#ClintonBodyCount Conspiracy Re-emerges after Epstein Suicide Attempt Report; Claims Rooted in 1990s GOP Theories

Right-wing conspiracy theorists capitalized Thursday on overnight reports that accused pedophile and Manhattan financier Jeffrey Epstein had attempted to hang himself in jail, reigniting pernicious, false accusations that former President Bill Clinton and wife, one-time Secretary of State Hillary Clinton, have covered up dozens of murders made to look like suicides.

Tens of thousands of tweets emerged Thursday morning using the #ClintonBodyCount hashtag, both promoting and ridiculing a decades-old anti-Clinton conspiracy. Supporters of the theory seemed to link the Clintons to unconfirmed reports that Epstein had been found nearly unconscious inside his New York City jail cell, where he is awaiting trial on sex trafficking charges. The reported suicide attempt came hours after The Daily Beast published a story Wednesday that explored financial ties between the politically and socially connected convicted sex offender and Bill Clinton.

Democrats and Clinton allies immediately condemned Twitter for allowing the "Clinton Body Count" conspiracy to trend and accused Russia-backed troll farms and automated bot accounts of leading the disinformation campaign, which came just one day after Special Counsel Robert Mueller testified before two Congressional committees on his investigation into alleged 2016 Trump campaign collusion.

The "Clinton Body Count" conspiracy has its roots in rabid anti-Clinton 1990s letters and screeds from a now-deceased Republican Indianapolis attorney who railed against the Clinton administration's deadly 1993 Waco, Texas, siege of the Branch Davidian church that resulted in more than 75 deaths.

Bill Clinton has acknowledged several past encounters with Epstein — who appeared in 1992 footage uncovered by MSNBC last week partying with Donald Trump at Mar-a-Lago — but the former president issued a statement denying any knowledge of Epstein's "terrible crimes" involving underage females.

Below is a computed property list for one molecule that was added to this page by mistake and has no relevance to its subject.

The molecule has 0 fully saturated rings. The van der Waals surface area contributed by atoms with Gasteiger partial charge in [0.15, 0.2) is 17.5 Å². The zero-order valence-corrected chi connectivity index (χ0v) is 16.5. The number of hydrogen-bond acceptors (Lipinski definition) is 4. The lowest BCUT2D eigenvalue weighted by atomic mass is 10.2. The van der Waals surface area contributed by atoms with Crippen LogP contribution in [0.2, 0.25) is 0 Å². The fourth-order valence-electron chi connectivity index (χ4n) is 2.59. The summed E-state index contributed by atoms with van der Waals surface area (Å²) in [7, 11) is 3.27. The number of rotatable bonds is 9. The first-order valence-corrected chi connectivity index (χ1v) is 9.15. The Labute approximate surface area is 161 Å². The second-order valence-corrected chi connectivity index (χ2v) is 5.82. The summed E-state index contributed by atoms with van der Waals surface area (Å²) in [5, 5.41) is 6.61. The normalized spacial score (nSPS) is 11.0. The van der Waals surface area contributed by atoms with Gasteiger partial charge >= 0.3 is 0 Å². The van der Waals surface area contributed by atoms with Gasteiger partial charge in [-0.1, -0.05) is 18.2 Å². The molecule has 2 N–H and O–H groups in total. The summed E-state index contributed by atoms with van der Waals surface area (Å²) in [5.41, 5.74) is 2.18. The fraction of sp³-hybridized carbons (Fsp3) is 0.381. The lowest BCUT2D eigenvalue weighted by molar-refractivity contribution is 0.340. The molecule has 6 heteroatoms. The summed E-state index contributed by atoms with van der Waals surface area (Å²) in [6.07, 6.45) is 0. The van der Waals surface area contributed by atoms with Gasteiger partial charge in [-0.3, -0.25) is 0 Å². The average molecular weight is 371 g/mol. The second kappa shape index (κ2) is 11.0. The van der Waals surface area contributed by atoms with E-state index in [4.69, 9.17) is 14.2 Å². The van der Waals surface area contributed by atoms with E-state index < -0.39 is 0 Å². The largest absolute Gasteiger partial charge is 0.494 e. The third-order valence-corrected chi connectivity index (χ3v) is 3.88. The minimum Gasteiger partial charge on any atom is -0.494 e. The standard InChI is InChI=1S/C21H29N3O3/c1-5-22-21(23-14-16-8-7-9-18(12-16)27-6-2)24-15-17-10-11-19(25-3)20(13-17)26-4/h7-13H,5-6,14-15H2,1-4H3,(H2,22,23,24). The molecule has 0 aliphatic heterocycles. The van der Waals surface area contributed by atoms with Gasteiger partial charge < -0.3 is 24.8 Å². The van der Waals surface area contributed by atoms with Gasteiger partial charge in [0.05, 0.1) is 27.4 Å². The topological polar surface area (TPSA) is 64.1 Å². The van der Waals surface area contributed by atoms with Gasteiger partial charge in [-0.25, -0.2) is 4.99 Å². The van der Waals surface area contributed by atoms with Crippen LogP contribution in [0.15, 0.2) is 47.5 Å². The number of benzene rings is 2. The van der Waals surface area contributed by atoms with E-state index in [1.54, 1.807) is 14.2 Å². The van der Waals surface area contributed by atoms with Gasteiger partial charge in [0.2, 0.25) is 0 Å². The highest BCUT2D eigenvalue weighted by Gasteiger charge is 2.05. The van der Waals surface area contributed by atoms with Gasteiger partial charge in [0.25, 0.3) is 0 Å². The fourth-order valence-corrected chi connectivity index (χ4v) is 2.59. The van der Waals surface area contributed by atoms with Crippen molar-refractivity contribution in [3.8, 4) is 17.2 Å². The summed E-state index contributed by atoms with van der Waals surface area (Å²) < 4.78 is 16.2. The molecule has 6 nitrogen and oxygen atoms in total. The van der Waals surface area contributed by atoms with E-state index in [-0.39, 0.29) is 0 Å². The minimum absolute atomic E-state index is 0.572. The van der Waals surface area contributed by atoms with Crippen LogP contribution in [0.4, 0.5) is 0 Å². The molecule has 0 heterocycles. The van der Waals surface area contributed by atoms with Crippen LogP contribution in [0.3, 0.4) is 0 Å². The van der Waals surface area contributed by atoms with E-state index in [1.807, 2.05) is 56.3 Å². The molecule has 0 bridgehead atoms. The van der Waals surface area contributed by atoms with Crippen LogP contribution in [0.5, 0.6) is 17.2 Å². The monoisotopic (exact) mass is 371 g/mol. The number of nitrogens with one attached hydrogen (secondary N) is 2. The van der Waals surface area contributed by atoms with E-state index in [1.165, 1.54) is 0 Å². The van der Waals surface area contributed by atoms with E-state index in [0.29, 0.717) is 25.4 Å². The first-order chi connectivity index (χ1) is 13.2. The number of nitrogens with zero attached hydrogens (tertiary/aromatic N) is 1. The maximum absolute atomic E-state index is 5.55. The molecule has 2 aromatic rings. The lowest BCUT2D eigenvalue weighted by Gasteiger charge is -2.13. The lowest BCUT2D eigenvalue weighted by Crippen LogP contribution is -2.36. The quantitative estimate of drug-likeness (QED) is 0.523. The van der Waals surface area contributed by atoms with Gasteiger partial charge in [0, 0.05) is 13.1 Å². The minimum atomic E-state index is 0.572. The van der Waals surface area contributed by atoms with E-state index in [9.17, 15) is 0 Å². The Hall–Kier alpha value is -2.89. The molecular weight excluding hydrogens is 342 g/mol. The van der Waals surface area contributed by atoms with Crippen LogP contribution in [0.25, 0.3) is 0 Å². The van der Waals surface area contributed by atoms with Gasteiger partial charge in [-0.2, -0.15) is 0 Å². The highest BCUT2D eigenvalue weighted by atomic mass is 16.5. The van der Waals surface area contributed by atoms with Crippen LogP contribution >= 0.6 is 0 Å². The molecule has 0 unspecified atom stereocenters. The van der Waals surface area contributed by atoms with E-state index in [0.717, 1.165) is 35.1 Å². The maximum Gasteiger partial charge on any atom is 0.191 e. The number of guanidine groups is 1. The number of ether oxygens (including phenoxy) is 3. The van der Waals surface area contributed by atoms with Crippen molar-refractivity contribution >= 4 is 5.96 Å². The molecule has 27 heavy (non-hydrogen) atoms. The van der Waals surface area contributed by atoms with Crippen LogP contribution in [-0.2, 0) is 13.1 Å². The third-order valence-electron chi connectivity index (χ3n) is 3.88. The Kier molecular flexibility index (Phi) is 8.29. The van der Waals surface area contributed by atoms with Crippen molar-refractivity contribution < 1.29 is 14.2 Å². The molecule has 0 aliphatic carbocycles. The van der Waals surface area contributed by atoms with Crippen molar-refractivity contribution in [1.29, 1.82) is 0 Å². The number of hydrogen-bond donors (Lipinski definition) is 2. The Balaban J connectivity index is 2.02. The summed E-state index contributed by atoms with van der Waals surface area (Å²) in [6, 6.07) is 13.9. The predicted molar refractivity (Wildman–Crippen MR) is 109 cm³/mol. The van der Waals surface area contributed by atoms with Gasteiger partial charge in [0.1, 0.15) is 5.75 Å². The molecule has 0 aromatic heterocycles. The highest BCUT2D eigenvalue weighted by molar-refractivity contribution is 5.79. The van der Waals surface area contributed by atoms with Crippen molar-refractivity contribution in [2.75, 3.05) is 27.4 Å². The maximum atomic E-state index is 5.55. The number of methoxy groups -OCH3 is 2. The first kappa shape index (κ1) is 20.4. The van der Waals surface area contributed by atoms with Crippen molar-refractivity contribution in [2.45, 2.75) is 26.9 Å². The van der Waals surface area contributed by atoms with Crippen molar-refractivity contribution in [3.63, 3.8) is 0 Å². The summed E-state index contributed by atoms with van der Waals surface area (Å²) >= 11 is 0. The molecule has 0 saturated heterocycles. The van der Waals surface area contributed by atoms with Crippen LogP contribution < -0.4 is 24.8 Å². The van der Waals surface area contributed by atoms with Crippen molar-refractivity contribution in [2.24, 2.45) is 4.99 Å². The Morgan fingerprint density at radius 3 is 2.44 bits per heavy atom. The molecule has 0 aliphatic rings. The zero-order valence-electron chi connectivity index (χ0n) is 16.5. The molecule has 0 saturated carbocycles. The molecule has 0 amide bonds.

The #ClintonBodyCount trend combines a wide variety of heinous allegations against the Clinton Foundation and draws upon completely debunked criminal conspiracies as well as unfounded claims made publicly by figures, including former independent counsel Ken Starr as well as now-Supreme Court Justice Brett Kavanaugh.

The roots of the "Clinton Body Count" theory go back to the 1990s, when a vigilantly paranoid Republican attorney from Indianapolis named Linda Thompson floated several Waco siege-based conspiracy theories in a 1993 piece entitled, "The Clinton Body Count: Coincidence or The Kiss of Death?" Thompson also compiled a bizarre list of more than 24 people with Clinton ties, including several bodyguards whose accidental or self-inflicted deaths she called into question.

Thompson, who died in Florida in 2009 of a drug overdose, was the basis for several far right-wing conspiracies that emerged years later targeting FEMA camps and tales of "black helicopters." She was an advocate for armed militias and a vitriolic critic of news media journalists.

The underlying baseless claims of the "Clinton Body Count" theories all accuse the powerful Democrat family of setting up their opponents for murder in incidents made to look like suicides.

#clintonbodycount clinton conspiracy epstein
Right-wing conspiracy theorists capitalized on reports accused pedophile Jeffrey Epstein attempted hanging himself in jail, reigniting pernicious accusations Bill and Hillary Clinton have covered up dozens of murders made to look like suicides. Jeffrey Markowitz/Contributor/Getty Images

None of the backstory appeared to phase 2019 Twitter users, with hundreds of dubious accounts posting extensive "Clinton Body Count" lists while critics dismissed the trend as absurd, hateful and false.

"Russia didn't wait long to prove Mueller 100% correct about Putin interfering in our politics today with the #ClintonBodyCount trending hashtag," tweeted Occupy Democrats writer Grant Stern, prompting a barrage of criticism from anti-Clinton users.

Tech-based journalists and analysts blasted Twitter and other social media outlets for allowing the #ClintonBodyCount trend to emerge in the first place, accusing the Silicon Valley giants of trying to prove to conservatives they "aren't politically biased."